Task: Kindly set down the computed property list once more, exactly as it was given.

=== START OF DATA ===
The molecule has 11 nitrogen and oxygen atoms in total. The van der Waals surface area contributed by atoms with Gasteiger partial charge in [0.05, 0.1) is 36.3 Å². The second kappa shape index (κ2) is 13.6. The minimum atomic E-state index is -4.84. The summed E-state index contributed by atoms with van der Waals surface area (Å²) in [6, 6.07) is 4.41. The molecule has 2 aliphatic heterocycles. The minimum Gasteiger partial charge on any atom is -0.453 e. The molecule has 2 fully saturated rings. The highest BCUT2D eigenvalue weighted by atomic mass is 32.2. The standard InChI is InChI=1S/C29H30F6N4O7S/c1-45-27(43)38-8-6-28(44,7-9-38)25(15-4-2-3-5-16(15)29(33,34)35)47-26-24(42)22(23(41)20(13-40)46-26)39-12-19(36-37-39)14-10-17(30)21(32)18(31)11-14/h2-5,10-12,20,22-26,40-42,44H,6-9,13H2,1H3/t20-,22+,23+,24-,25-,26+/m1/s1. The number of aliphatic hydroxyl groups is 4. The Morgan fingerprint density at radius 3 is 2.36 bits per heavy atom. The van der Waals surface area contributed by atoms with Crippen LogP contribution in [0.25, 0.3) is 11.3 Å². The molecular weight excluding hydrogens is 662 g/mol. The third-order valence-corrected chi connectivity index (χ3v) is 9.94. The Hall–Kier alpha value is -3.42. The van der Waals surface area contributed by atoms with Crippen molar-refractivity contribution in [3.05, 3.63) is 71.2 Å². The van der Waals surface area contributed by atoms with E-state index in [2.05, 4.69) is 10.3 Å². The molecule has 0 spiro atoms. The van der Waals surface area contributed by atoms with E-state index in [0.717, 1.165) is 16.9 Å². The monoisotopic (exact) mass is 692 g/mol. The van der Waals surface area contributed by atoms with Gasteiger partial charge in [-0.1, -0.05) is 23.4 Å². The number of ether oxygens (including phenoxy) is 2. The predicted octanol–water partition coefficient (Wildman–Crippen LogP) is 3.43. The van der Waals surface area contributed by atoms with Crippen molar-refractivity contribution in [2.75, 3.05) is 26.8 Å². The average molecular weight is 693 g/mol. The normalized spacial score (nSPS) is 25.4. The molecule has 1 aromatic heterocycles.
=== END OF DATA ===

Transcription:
The molecule has 11 nitrogen and oxygen atoms in total. The van der Waals surface area contributed by atoms with Gasteiger partial charge in [0.05, 0.1) is 36.3 Å². The second kappa shape index (κ2) is 13.6. The minimum atomic E-state index is -4.84. The summed E-state index contributed by atoms with van der Waals surface area (Å²) in [6, 6.07) is 4.41. The molecule has 2 aliphatic heterocycles. The minimum Gasteiger partial charge on any atom is -0.453 e. The molecule has 2 fully saturated rings. The highest BCUT2D eigenvalue weighted by atomic mass is 32.2. The standard InChI is InChI=1S/C29H30F6N4O7S/c1-45-27(43)38-8-6-28(44,7-9-38)25(15-4-2-3-5-16(15)29(33,34)35)47-26-24(42)22(23(41)20(13-40)46-26)39-12-19(36-37-39)14-10-17(30)21(32)18(31)11-14/h2-5,10-12,20,22-26,40-42,44H,6-9,13H2,1H3/t20-,22+,23+,24-,25-,26+/m1/s1. The number of aliphatic hydroxyl groups is 4. The Morgan fingerprint density at radius 3 is 2.36 bits per heavy atom. The van der Waals surface area contributed by atoms with Crippen LogP contribution in [0.25, 0.3) is 11.3 Å². The molecular weight excluding hydrogens is 662 g/mol. The third-order valence-corrected chi connectivity index (χ3v) is 9.94. The Hall–Kier alpha value is -3.42. The van der Waals surface area contributed by atoms with Crippen molar-refractivity contribution in [3.05, 3.63) is 71.2 Å². The van der Waals surface area contributed by atoms with E-state index in [2.05, 4.69) is 10.3 Å². The molecule has 0 spiro atoms. The van der Waals surface area contributed by atoms with E-state index in [0.717, 1.165) is 16.9 Å². The monoisotopic (exact) mass is 692 g/mol. The van der Waals surface area contributed by atoms with Gasteiger partial charge in [-0.1, -0.05) is 23.4 Å². The number of ether oxygens (including phenoxy) is 2. The predicted octanol–water partition coefficient (Wildman–Crippen LogP) is 3.43. The van der Waals surface area contributed by atoms with Crippen molar-refractivity contribution in [2.75, 3.05) is 26.8 Å². The average molecular weight is 693 g/mol. The normalized spacial score (nSPS) is 25.4. The molecule has 1 aromatic heterocycles.